2022 Habitat Program in Review

County: Statewide
Project Start Date: 01/01/2022
Project End Date: 12/31/2022

More and better.  WWA continued to rebound from a COVID slowdown with strong results in our habitat restoration work.  221 acres important to duck breeding were restored last year in 15 separate projects.  This was done “very efficiently” as our grant donors would say, leveraging every dollar at least 2:1 against partner dollars (landowner, federal, local).

And we had more/better project opportunities to choose from, given a strong Habitat Committee effort to publicize our private lands program—applications were up a whopping 50% – allowing us to invest grant dollars in the most productive wetland opportunities.

Wild Rice.  Additionally, we stepped into our role as “agent” for the DNR’s wild rice range expansion in the state (WWA is partnering with the state and native resource managers to significantly expand the state’s wild rice efforts.)   While 2022 was a good year for wild rice – we collected and distributed 1100 pounds, more than in recent memory — there was still insufficient supply, leaving us with grant money in our pocket that we couldn’t completely use to purchase and spread wild rice seed.  That said, with our new public lands ecologists, we will be building a plan to better leverage volunteer effort in this exciting opportunity to build habitats attractive to both waterfowl and human harvestings.  You could play a role!

Partnerships.  Finally, our partnership with the USFWS for supporting their wetland and upland restoration efforts yielded good results.  In the last 5 years, we’ve contributed $120,000 that has been leveraged 12:1 to put over 1,700 acres of improved wetlands and uplands on the ground!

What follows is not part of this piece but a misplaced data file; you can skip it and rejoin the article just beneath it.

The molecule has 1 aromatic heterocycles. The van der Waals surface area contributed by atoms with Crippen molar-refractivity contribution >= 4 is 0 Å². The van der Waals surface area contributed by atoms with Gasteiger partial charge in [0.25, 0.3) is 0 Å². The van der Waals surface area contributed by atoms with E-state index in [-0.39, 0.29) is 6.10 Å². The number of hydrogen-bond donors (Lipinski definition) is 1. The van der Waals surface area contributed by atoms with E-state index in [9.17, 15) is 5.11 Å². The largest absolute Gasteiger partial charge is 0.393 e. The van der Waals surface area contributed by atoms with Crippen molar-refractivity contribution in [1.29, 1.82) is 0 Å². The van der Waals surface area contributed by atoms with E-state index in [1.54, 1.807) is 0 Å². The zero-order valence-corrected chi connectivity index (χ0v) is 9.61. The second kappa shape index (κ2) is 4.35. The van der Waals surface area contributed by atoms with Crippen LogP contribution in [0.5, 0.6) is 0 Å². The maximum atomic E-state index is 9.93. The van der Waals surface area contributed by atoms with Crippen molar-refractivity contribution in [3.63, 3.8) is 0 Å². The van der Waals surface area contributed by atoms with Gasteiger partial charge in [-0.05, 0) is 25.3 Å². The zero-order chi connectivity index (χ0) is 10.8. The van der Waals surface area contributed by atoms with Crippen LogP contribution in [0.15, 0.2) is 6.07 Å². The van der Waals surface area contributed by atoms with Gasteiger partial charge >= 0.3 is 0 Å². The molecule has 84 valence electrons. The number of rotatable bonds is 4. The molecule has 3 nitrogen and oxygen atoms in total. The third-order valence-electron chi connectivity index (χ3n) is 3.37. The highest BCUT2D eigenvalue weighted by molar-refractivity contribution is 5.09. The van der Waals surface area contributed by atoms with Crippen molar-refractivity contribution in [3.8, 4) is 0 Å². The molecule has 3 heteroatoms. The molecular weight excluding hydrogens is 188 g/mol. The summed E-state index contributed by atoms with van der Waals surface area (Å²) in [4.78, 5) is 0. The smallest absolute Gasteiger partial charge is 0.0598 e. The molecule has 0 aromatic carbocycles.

The future’s so bright, we gotta wear shades (apologies to Timbuk3).  Success frequently builds on success, and that’s the case with WWA’s restoration programs.  Our experience over decades in this field was recognized when the DNR contracted with us to restore neglected wetlands on state-managed properties in January.  The additional capacity we’ve grown with the two new ecologists we just hired (see separate story) makes us super competitive for the grant dollars to conduct the restorations (like from Duck Stamp dollars, or North American Wetlands Conservation Act (NAWCA) funding, or others.  We have tentatively been awarded $200K in state duck stamp dollars (for our public and private lands work), which can be doubled by matching it to federal (i.e., NAWCA) and other sources of dollars.  Think about how much more we’re going to be able to do!